Posted by Mr. Anderson | Report as abusive

The sad fact is that the government’s stupidity, and the banking industry’s greed (well, everybody’s greed) has put us in this mess. Capitalism at its worst. Bank should never have given out loans to people who couldn’t afford to pay them back. It was insane. The trouble is that the idiots are now dragging everybody down with them. The banking industry across the globe should the same strict regulations (well, let’s hope they get some!). Alas, I see a lousy economic forecast ahead for the next several decades.

Posted by Elyse | Report as abusive

Naughty bankers may have exploited people who wanted to borrow more than they could afford to pay back, but that doesn’t absolve the people concerned from blame, nor, more importantly, does it get governments off the hook. For a generation now, governments have encouraged profligate borrowing because it allows them to claim that we’re all so much better off. What we’ve seen recently in the UK is the most extreme form of this: banks going under because of foolish lending and borrowing, introduced stringent conditions for new mortgages (25% deposit and so on). Very sensible on the face of it. NO! The government virtually ordered them to lend more! You couldn’t make this stuff up. We’re all in Never-never-land.

Posted by Matthew | Report as abusive

There are several fundamentally wrong things:

1. We cannot borrow our way out of debts. US is addicted to unsustainable way of life. People consume more than they can afford and cover deficit by borrowing against future income and assets. Finally we exhausted all reserves and… Government jumps in borrowing on our behalf put us as nation deeper into debts.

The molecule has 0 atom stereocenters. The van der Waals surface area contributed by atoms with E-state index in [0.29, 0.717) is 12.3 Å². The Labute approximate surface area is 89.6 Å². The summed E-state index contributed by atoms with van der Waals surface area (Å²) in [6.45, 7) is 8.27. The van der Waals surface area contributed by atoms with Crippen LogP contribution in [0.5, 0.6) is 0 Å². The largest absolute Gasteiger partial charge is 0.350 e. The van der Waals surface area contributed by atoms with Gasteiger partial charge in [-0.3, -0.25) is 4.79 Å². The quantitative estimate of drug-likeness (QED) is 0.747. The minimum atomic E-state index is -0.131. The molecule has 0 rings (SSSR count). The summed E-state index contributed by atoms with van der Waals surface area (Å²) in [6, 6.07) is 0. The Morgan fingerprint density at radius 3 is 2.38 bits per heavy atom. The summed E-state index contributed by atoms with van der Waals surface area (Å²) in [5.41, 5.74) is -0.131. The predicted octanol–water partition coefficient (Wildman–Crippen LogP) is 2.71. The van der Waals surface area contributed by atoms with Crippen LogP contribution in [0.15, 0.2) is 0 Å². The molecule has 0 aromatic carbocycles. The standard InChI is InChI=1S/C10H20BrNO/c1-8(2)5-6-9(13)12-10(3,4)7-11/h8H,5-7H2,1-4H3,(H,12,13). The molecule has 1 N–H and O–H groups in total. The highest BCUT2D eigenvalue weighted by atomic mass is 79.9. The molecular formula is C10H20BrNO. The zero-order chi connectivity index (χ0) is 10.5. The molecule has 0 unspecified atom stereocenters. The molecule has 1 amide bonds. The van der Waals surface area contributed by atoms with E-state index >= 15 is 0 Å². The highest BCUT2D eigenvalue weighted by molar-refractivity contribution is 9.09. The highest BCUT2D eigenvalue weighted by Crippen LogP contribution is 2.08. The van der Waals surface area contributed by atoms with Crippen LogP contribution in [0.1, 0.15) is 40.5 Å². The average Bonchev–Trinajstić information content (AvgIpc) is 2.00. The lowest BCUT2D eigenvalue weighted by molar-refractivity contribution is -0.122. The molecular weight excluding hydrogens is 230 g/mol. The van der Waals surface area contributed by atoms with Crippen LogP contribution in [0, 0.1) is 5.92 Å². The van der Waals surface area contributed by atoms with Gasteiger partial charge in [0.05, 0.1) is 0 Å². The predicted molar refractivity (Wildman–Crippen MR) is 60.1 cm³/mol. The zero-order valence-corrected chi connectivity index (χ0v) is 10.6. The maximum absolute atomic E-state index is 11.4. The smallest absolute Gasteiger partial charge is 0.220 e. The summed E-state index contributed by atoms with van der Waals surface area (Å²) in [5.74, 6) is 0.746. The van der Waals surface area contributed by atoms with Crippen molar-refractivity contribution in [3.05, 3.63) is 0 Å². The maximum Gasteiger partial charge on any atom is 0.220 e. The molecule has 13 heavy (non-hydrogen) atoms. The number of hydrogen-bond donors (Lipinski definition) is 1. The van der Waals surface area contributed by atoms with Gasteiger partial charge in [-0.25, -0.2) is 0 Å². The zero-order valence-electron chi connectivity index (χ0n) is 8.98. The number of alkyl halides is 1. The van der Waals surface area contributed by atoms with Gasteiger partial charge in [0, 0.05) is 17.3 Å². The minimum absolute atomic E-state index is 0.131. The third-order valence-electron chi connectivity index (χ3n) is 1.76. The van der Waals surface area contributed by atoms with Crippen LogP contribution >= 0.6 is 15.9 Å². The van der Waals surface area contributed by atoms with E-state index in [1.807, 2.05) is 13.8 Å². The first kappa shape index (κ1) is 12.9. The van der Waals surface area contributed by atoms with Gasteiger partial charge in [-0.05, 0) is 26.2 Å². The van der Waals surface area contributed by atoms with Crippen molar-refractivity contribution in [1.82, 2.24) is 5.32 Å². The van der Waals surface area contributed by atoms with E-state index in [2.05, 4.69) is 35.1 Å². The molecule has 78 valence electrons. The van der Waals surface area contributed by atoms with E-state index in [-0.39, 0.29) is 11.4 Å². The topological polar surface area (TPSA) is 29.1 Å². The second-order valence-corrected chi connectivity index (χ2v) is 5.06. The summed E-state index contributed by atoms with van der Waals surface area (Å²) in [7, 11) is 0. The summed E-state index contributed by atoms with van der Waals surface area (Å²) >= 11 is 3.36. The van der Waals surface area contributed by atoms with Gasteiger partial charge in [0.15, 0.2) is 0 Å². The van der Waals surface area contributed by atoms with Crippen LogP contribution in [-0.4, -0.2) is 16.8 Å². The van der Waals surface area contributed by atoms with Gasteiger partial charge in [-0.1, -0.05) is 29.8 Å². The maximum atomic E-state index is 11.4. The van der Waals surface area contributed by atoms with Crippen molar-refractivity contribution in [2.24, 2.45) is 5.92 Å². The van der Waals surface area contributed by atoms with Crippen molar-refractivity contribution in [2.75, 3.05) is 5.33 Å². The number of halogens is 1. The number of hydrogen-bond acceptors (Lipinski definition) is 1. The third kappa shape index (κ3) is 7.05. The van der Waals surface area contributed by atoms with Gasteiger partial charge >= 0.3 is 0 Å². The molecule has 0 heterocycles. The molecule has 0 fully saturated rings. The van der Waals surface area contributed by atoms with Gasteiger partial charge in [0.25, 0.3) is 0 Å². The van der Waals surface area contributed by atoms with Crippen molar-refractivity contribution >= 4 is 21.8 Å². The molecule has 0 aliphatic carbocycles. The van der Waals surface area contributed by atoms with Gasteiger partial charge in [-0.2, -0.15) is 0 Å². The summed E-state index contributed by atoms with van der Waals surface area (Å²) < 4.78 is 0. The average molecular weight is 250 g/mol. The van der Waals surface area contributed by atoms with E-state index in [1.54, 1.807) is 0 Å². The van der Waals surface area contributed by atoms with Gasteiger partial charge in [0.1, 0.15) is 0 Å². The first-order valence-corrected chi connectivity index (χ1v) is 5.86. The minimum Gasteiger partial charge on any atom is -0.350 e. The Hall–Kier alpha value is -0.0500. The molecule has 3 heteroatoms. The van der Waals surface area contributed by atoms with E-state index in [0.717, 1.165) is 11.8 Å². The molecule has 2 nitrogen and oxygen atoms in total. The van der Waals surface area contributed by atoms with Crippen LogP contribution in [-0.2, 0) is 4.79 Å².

2. US pumps money to people/institutions who just prove that they cannot manage their money. At the same time government is taxing people who have proved that they can manage money.

3. US didn’t charge people who were at root of wrong decisions that affected whole society (AIG/Citi/Lehman/Bear/etc).

4. Gov overlooked second cause behind recent problems – Failing corporate governance. CEOs have heavy sway over corporate boards and rule unchecked. Instead of persuade interests of shareholders and public they play power brokers between unions/board/politicians and pocket unjustified compensations.

5. I am 39. There is no way current system can provide me with decent retirement.

Posted by Sergey | Report as abusive

What about the don’t wants ?

Posted by bloke nouvo | Report as abusive

Unfortunately, today we face the effects. Jobs are being lost. What was once a two income household is now a one or no income household? Granted many of us have borrowed against future income and now it is difficult or impossible to repay that loan. Many will make mortgage and car payment while buying food and what clothing is necessary and the rest will go by the wayside. The rest will just hope they don’t take home and car to soon. It is sad.

Now for anyone to state that Gas prices didn’t contribute to the collapse get off you bicycle and try driving to work. I would love to get off of gas and onto a better more economical and efficient mode of transportation but the auto industry has done nothing since the last oil crisis in the 70s to bring the internal combustion engine to its fullest potential or put out a viable alternative to the gas guzzlers. What do they give us but toy cars like the Volt and crap like the hybrid? No we should not have bailed out the auto industry. They have brought this debacle unto themselves. I would have loved to see new blood come out and take over our auto industry.

The consumer is always the ultimate payer. We pay while our voice is silent in Congress. We pay while CEOs are paid 100 times their worth. We pay as our retirement funds are slashed in half and our government does absolutely nothing to bail us out. You could run a consumer stress test but, we would fail.

Posted by B.Free | Report as abusive